“I ran away from my foster mother, became homeless, lived on the street for three years. Because I was handicapped I couldn’t get into an apartment building to get out of the snow. Your skin feels like it’s on fire when you’re that cold. I’d stand in the doorway, where bright lights shine on the manikins, and psych myself into believing I could feel the heat coming off the light bulb.”
We get, in all, twelve minutes of Daisy. The above words are a condensation of one of those minutes. The other eleven are just as intense, just as shocking — but spiritually soaring, as this wheelchair-bound woman — she contracted polio after swimming in a polluted lake — talks matter-of-factly about a life that seems like it should be broken beyond repair. She talks about her abusive father, the beatings, the flowers on the bedspread (her only toys), her “bright light” spiritual vision in an iron lung. Her words made me cry, not because of the horror, but because she was so happy, so full of a transcendent gratitude for nothing less than life itself.
This short film, by Jack Major, is called “Daisy.” It’s one of 34 films that make up the second annual Peace on Earth Film Festival, which will be held on the last three days of February at Chicago’s Cultural Center. A schedule for the event will be posted soon at peaceonearthfilmfestival.org.
The festival is (amazingly) free of charge, and features a joyful diversity of documentaries, student films and animated shorts from all over the world, united thematically under the rubric of “peace.”
All of which begs a fascinating question: What is peace? A film festival that celebrates it has to come up with a working definition. Nick Angotti, who founded the festival in 2008, kept coming back to the word “story” when we talked about it. The review committee looked at 194 submissions; the ones they selected all told a slice of the human story, compellingly if not always slickly.
“We do have films that pictorially are not the best, but the stories are amazing,” Nick said.
After looking at a number of the films myself, in whole or in part, I would add the word “truth” to this working definition. I started to realize, as I reviewed movies on topics as diverse as dumpster diving, Holocaust remembrance, Iranian teen rappers, a Muslim man’s alienation in post-9/11 America, and two preschool boys’ innocent discovery of race, that there was a certain sensitive consciousness at work or at play in each one, stirring the raw truth. The result could be joyous, searing, darkly comedic, or all of the above.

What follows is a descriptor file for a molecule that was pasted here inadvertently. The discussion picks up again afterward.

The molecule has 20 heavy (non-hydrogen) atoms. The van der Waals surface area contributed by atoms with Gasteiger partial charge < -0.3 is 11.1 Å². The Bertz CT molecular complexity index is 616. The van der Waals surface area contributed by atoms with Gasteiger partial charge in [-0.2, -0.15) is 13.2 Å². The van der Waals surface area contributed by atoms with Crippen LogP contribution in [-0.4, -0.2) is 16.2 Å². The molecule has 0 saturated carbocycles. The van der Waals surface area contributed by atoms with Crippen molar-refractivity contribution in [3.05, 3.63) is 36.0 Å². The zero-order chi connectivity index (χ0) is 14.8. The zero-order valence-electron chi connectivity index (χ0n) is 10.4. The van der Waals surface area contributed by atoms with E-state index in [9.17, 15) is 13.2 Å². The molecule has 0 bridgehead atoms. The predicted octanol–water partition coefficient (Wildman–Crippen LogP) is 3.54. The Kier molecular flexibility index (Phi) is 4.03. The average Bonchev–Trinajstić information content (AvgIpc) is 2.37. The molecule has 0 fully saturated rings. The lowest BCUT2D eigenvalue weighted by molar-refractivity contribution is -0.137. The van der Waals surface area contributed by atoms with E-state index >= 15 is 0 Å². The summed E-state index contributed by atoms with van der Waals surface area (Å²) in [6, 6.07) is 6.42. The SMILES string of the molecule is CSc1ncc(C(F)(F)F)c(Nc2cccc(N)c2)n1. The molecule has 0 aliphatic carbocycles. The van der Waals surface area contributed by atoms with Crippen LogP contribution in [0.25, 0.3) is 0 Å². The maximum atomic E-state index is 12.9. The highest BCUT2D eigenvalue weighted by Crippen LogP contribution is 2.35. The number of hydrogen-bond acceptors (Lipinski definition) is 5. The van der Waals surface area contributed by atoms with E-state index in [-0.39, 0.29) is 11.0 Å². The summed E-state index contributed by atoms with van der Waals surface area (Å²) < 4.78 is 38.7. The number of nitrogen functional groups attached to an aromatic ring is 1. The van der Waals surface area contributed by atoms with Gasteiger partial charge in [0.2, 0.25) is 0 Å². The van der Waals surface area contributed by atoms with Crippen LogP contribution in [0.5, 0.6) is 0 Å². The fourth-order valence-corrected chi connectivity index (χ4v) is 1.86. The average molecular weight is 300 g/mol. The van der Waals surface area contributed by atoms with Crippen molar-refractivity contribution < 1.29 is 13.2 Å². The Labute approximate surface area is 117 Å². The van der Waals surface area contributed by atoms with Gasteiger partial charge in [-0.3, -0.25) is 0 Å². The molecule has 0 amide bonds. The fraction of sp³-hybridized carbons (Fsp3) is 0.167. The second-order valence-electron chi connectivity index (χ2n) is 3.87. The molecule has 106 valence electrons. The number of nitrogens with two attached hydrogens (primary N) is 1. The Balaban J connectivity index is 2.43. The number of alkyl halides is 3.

This is a film festival with a mission.
“Peace on Earth Film Festival,” the mission statement reads, “is a not-for-profit film festival whose primary objective is to raise an awareness of peace, nonviolence, social justice and an eco-balanced world as possibilities, by bringing attention to independent films from around the world. Through the power of motion pictures, POEFF endeavors to enlighten and empower individuals, families and communities to step out of the ignorance of conflict, violence and divisiveness into the light of communication, compassion and understanding.”
Part of the festival’s mission is to bring peace awareness to young people — to let them hear the stories of their contemporaries and wake them up to the power and significance of their own stories. Thus, before the festival officially opens, some 600 Chicago schoolchildren, in several groups, will get a chance to screen a number of the student films, vote for the best one and engage in dialogue about what they saw.
The spirit of this is summed up in the words of Margaret Wheatley, who is quoted on the festival’s website: “You can’t hate the one whose story you know.”
As well as the 34 films, which range from feature-length to several minutes long, the festival will include several panel discussions. In one of them, some of the filmmakers whose work is featured will talk about their craft and the potential of the medium of film to promote — create — peace. A second panel (which I have the honor of moderating) will be composed of Chicago-area peacemakers, who will talk about the work they’re doing in their communities.
“Peace, as we have seen, is not an order natural to mankind: it is artificial, intricate and highly volatile. All kinds of preconditions are necessary,” writes military historian Michael Howard in The Invention of Peace.
He means this, I think, as a statement of hope, stripped of illusion. Peace is possible, but we have to work at it. Indeed, we have to invent it. And crucial to the process is the work of filmmakers, whose job is to tell the stories of those who already have.